Many constituent have contacted me about protecting animal sentience in UK law. See my position on this matter below.

As a Labour MP, I fully support our policy of accepting animals as sentient beings and enshrining this in law.  Labour wants to see an Animal Welfare Commissioner with statutory powers to enforce the welfare requirements in Labour’s 2006 Animal Welfare Act.

The commissioner would be responsible for gathering the latest scientific evidence on animal sentience and welfare, to ensure that there is the most up-to-date, evidence-based understanding across all Government departments, and to ensure that our nation maintains its top ranking in the animal protection index.  Working alongside Government, the commissioner would assist in the promotion of best practice in animal welfare internationally.

I am also opposed to farm animals being kept in cages, of which there are 16 million in the UK – the majority of which are chickens. Neither should farrowing sows be kept in crates which compromises their welfare. Additionally, I am concerned about the large numbers of pheasants and partridges bred in cages and reared for shooting.  We must put an end to the use of cages on our farms and in our production systems.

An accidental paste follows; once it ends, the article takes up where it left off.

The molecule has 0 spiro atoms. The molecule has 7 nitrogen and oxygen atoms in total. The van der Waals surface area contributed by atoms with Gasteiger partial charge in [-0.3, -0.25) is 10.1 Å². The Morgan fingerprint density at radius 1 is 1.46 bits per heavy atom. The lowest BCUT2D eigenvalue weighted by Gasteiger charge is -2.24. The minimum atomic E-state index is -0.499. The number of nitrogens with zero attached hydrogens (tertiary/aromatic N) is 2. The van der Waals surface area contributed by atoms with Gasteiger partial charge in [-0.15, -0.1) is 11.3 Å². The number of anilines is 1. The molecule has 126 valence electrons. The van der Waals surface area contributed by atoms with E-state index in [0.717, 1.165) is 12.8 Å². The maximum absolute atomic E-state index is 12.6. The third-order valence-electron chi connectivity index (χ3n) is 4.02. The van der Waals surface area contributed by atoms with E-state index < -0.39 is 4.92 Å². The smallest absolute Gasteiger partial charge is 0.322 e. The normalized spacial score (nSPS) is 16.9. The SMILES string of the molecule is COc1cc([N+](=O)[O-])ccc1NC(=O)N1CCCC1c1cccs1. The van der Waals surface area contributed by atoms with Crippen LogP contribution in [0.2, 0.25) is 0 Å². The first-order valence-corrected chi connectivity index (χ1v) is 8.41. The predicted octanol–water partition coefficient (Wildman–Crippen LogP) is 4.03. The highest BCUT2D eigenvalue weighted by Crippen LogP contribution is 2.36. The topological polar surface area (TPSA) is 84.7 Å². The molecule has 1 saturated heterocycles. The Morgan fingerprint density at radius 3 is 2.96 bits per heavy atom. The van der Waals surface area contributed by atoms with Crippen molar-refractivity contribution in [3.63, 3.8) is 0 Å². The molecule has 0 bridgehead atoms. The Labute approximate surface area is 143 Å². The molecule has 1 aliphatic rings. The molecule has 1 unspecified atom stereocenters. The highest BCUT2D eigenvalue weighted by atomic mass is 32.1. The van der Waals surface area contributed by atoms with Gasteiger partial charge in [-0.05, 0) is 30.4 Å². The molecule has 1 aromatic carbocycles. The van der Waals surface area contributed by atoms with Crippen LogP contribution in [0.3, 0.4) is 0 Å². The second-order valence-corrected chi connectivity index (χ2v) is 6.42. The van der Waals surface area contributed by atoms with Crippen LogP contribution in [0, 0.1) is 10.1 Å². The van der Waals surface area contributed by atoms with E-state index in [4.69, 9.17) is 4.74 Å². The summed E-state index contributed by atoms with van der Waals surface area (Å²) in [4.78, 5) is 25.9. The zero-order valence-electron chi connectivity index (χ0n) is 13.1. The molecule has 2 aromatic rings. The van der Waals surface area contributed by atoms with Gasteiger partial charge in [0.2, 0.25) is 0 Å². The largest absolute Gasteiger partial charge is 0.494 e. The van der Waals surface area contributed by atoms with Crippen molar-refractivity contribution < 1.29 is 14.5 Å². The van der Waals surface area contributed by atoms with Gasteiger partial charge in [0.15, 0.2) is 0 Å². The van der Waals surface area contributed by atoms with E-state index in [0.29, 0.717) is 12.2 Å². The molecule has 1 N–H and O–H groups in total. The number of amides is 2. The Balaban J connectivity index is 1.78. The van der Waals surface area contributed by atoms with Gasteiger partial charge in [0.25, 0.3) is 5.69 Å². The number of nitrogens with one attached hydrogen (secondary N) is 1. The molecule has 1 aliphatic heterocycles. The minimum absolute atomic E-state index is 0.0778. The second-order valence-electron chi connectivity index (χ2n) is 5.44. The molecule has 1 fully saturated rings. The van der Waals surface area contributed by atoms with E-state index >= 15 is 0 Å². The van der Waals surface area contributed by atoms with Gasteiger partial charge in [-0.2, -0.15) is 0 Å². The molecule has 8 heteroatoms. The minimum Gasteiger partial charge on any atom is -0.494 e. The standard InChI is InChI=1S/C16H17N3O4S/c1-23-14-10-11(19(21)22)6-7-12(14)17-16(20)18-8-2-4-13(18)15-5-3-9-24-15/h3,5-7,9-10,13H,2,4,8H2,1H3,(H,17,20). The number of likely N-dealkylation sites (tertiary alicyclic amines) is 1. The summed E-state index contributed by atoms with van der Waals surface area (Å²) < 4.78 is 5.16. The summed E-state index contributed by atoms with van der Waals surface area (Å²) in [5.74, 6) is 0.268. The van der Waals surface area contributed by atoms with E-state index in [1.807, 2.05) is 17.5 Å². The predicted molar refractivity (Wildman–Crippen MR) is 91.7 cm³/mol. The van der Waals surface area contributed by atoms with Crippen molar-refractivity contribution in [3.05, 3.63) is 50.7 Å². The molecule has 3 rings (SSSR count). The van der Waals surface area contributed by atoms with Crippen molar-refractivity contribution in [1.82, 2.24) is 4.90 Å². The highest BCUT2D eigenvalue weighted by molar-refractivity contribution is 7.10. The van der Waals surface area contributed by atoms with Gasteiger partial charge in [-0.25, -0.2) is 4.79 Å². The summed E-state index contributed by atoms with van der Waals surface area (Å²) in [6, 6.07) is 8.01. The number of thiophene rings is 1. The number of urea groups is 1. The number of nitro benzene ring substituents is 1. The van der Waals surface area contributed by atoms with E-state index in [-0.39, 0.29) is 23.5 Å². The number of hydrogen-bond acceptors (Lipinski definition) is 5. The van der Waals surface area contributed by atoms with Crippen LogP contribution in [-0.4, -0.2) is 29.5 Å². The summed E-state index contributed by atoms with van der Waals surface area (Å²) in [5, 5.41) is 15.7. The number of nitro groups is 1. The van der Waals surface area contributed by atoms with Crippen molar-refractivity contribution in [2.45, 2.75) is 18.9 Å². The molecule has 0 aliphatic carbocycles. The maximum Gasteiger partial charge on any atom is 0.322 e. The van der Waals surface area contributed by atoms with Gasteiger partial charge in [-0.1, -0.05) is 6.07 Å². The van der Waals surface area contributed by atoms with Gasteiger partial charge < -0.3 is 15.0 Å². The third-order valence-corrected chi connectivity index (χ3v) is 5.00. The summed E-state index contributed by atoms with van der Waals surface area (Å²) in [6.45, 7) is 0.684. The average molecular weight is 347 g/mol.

Britain is known to be a nation of animal lovers, and extensive scientific evidence proves that animals can think, feel, experience pain and suffer. We must ensure that this is recognised in law and that Government and other public bodies must take account of this in the formulation and implementation of policy.

I will write to the Secretary of State and ask them to bring forward this legislation without further delay. We must help protect the legal recognition of animal sentience and ensure there is no gap in UK law when we leave the EU at the end of this year.

The Agriculture Bill would have given the opportunity to legislate for these matters but the Government chose not to do so. The Bill is now being considered by the House of Lords where I hope there are opportunities to amend the Bill sympathetically.  If this is the case, I will look forward to supporting appropriate amendments when the Bill is further considered by the Commons.

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